[1] Gabrielle Levy, Criminal Justice Reform Bill Hailed as Bipartisan Breakthrough, U.S. News & World Report (Oct. 1, 2015, 6:05 PM),; Bill Keller, Congress Prepares to Deliver (a Little) Criminal Justice Reform, The Marshall Project (Oct. 21, 2015, 7:15 AM),

[2] Michelle S. Phelps, Rehabilitation in the Punitive Era: The Gap Between Rhetoric and Reality in U.S. Prison Programs, 45 Law & Soc’y Rev. 33, 34 (2011).

[3] Marc Mauer & Michael Coyle, The Social Cost of America’s Race to Incarcerate, 23 J. of Religion & Spirituality in Soc. Work: Soc. Thought, 7, 11-12 (Oct. 2004).

[4] Levy, supra note 1.

[5] Id.

[6] Grace Wyler, The Mass Incarceration Problem In America, Vice News, (July 26, 2014, 9:05 AM),

[7] Levy, supra note 1.

[8] Nick Chiles, America Nears Sweeping Reform of a Criminal Justice System that Has Decimated Black Communities, Indianapolis Recorder Newspaper (Nov. 4, 2015, 10:18 AM),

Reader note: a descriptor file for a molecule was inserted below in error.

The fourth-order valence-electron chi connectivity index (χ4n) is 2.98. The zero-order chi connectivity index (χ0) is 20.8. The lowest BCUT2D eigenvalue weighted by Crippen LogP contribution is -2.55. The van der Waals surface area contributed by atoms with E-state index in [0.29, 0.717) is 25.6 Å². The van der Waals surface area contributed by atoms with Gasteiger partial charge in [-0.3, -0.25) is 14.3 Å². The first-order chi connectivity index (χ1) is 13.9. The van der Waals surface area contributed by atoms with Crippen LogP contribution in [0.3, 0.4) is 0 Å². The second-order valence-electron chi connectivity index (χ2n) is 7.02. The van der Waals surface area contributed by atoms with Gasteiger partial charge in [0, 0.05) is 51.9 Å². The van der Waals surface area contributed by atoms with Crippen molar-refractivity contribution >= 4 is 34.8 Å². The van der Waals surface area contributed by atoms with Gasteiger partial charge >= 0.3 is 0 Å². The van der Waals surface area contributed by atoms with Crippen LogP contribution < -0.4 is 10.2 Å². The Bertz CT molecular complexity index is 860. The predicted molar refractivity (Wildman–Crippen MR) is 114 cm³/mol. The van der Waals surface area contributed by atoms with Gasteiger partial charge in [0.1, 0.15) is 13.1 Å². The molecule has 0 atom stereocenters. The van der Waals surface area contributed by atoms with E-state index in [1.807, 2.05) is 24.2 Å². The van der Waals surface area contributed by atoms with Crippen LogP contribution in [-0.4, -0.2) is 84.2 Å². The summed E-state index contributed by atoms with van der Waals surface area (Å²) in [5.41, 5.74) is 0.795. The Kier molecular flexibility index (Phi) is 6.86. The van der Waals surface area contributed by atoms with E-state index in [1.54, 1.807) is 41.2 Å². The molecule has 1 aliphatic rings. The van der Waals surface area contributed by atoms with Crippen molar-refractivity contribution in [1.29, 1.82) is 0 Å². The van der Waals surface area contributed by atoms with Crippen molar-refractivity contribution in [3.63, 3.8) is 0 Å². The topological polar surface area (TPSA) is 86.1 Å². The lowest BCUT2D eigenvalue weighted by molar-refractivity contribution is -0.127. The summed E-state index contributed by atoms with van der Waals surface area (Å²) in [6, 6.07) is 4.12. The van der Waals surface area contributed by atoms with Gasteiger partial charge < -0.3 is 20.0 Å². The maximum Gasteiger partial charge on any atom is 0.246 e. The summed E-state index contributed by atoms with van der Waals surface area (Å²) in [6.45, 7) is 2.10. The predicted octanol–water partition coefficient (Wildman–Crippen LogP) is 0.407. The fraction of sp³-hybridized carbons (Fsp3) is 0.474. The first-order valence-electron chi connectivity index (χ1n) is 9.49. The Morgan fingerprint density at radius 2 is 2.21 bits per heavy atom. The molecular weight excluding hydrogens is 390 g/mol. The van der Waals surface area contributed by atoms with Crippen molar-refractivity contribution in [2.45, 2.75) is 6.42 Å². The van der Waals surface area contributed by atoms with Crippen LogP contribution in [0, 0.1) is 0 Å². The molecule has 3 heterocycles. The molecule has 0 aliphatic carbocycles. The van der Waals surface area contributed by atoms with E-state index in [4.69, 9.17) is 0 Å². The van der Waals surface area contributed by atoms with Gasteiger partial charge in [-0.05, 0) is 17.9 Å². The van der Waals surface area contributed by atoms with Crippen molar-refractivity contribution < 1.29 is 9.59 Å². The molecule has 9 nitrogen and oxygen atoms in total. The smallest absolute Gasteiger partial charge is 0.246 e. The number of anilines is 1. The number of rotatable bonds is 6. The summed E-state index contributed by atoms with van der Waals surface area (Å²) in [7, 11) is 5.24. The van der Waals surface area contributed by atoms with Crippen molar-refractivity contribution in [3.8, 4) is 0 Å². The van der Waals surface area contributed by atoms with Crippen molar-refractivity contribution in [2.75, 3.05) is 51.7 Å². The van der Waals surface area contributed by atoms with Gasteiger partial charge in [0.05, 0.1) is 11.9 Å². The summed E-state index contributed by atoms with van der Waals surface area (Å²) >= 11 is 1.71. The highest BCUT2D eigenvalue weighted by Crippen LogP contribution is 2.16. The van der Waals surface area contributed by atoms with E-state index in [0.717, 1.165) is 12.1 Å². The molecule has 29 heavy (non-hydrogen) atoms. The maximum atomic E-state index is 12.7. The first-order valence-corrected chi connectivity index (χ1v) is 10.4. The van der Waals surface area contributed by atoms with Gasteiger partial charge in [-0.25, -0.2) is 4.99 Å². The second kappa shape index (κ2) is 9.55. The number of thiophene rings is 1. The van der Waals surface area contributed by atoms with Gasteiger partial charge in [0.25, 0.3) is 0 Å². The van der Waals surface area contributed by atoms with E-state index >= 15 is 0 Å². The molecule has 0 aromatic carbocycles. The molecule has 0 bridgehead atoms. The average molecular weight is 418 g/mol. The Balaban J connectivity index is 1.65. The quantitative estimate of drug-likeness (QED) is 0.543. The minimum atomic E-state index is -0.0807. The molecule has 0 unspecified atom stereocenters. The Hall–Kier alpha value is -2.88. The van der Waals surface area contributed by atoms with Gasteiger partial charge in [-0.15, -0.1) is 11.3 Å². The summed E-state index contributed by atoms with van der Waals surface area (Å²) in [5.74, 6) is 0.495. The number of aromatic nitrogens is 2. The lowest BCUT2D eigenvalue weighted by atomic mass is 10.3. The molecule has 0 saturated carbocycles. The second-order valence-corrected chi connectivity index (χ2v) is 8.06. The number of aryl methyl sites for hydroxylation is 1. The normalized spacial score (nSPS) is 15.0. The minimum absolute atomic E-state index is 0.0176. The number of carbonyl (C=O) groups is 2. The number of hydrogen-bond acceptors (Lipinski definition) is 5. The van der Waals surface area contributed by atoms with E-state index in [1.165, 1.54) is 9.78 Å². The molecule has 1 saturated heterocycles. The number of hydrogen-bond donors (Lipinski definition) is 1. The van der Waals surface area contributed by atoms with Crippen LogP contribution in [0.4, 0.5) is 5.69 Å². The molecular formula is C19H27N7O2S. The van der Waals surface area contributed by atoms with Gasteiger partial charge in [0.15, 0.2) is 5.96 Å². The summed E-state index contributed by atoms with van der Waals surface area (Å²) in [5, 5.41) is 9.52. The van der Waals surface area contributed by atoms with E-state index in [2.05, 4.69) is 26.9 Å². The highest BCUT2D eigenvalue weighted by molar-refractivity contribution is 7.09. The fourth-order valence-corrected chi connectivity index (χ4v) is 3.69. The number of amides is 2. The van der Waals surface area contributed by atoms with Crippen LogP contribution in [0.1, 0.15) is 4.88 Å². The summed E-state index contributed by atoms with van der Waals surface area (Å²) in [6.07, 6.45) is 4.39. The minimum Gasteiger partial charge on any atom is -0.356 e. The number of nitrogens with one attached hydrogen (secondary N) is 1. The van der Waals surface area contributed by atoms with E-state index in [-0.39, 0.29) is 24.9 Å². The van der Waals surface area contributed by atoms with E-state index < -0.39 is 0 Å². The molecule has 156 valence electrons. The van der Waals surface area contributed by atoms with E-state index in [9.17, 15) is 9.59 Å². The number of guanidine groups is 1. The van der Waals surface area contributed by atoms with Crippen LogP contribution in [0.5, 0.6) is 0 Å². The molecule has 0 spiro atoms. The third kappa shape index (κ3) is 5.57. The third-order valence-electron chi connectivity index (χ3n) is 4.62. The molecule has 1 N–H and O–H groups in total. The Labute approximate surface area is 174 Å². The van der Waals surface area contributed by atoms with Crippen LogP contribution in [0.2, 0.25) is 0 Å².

[9] Levy, supra note 1.

[10] Mike Riggs, Senate Judiciary Committee Approves the Sentencing Reform and Corrections Act, FAMM (Oct. 22, 2015),

[11] Levy, supra note 1 (quoting Wade Henderson, president of the Leadership Conference on Civil and Human Rights).

[12] Sentencing Reform and Corrections Act of 2015, S. 2123, 114th Cong. (2015); See also Russell Berman, Can the Senate Reform Criminal Justice?, The Atlantic (Oct. 2, 2015),; Riggs, supra note 10.

[13] Carrie Johnson, Here’s One Thing Washington Agreed On This Week: Sentencing Reform, NPR (Oct. 3, 2015, 11:01 PM),

[14] Chiles, supra note 8.

[15] Casey Harber, Law Enforcement Critical of Senate Sentencing Reform Bill, Daily Caller News Found. (Oct. 19, 2015, 5:16 PM),

[16] Van Jones, Pass a Justice Bill as Big as this Moment, CNN (Nov. 3, 2015, 5:55 PM),

[17] William C. Sung, Note, Taking the Fight Back to Title VII: A Case for Redefining “Because of Sex” to Include Gender Stereotypes, Sexual Orientation, and Gender Identity, 84 S. Cal. L. Rev. 487, 498-502 (Jan. 2011).

[18] Berman, supra note 12.

[19] Kelly Cohen, House Judiciary Committee Oks Sentencing Reform Act, Wash. Exam’r (Nov. 18, 2015, 12:22 PM),

[20] Nick Pinto, Why Can’t We End Mass Incarceration, Rolling Stone (Oct. 26, 2015),